Archive for the ‘Soup’ Category

* Century Eggs, Salted Duck Eggs and Pork Jook

Posted on December 20th, 2014 by Linda. Filed under Boil, Cantonese, Chinese, Cooking Method, Cuisine, Eggs, Pork, Slow, Soup.

jook I used to live in Hong Kong and one of the pleasures of living in that city is the breakfast jook.  My favorite is the century eggs with pork jook.  Now in San Francisco, I still continue of jook ritual at least once a week – I would swing by dim sum take out place on Jackson street and get a tub of “pei dan sau yook jook”….as early as 7am!

I was once told that the secret to getting the smooth congee texture is that you soak the rice in some  salted water with a tablespoon of oil overnight and then cook it slowly with a handful of cooked leftover rice.   I add to this that using a slow cooker makes it fuss free and definitely create a smoother texture than stove top.

1 cup rice
4 cups water, or more
1 teaspoon salt
1 Tablespoon rice bran oil
Handful of cooked rice
4 oz Pork loin
1 teaspoon Koji
1 teaspoon Sesame oil
1 teaspoon Cornstarch
2 each Century eggs and boiled, salted duck eggs
Green onions, cilantro, white pepper

Soak rice in water with salt and oil overnight,  Bring to boil with cooked rice in slow cooker till the rice has bloom and reached congee stage, about 1,.5 hours.  Marinate pork with koji, sesame oil and cornstarch.  Add to conjee pork, cook 3 minutes.  Add century eggs and salted duck eggs.  Taste for seasoning. Garnish with green onion, cilantro and serve with white pepper.

Serves: 2

I also make my own salted duck eggs.  1 part salt to 5 part water.  Dissolve salt in a cup of water then add cooled boiled water.  When brine is cooled, add in the cleaned eggs.  Let sit 5-6 weeks.  Press down eggs with a balloon made from a plastic bag or a small ceramic plate.  

Salted Duck Eggs

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* Sake Manila Clams with Salmon Ikura

Posted on March 2nd, 2014 by Linda. Filed under Appetizer, Clams, Cooking Method, Course, Entree, Japanese, Snack, Soup, Steam.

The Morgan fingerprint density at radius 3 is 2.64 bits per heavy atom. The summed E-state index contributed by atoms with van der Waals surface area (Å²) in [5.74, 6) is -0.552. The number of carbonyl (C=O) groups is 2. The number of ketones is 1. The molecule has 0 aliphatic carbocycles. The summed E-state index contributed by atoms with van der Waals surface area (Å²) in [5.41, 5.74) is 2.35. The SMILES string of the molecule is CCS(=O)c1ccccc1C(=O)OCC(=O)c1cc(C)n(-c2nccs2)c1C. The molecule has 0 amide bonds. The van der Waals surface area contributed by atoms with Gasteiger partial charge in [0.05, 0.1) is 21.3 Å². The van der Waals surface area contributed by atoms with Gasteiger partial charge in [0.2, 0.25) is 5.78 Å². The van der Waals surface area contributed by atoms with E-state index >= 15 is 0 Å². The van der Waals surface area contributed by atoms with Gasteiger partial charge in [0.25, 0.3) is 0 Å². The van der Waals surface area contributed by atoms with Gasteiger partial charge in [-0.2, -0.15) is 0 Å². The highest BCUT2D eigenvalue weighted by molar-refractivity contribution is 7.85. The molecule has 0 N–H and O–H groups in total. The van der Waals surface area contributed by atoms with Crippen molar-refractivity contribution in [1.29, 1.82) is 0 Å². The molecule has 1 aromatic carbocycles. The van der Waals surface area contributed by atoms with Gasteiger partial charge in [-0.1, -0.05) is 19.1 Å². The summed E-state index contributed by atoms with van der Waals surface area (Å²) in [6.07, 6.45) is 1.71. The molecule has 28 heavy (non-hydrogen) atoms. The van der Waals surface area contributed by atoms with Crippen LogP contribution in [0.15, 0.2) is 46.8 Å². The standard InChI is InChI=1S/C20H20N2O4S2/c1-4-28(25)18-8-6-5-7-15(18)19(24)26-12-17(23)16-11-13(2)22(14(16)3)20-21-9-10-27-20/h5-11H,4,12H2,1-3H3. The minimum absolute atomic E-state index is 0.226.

Tasty, broth you can slurp up.  The Ikura pops in your outh releasing a nice shot of briny sea-tasting flavor.

Chef’s tip: Mix the ikura in at the end, so it doesn’t get cooked!

1 pieces kombu 2 X 6 inch, wiped clean
2 cups water
1 Tablespoons bonito

3 lbs manila clams
2 Tablespoons butter
1 shallot, sliced thinly

1 cup dashi
1 cup sake
1/4 cup mirin
1 Tablespoon miso

2 stalks mitsuba, chopped
1 stalk green onions, green parts, chopped
1/2 cup ikura salmon roe

To make the dashi, in a small saucepan, add cold water and kombu.  Let sit 15 minutes, then bring to an almost boil.  Remove from heat.  Sprinkle in bonito.  Let steep 15 minutes, then strain.  Discard solids.

Soak clams for 30 minutes in brine (1 cup salt: 1 gallon water).  Remove clams, discard water.

Heat a large skillet on medium heat, add the butter.  When butter begins to brown, add shallots and cook till translucent.  Mix miso with 2 Tablespoons dashi. Add to shallots, remaining dashi, sake, mirin and miso mixture and bring to a boil.  When it boils, add clams and cover the skillet tightly.  Cook shaking the pan occasionally, and listen for clicking sounds.  When the clicking comes to a slow (about 4 minutes), uncover.  Remove from heat.

Stir in chopped mitsuba and green onions.  Sprinkle with ikura.

 Serves: 6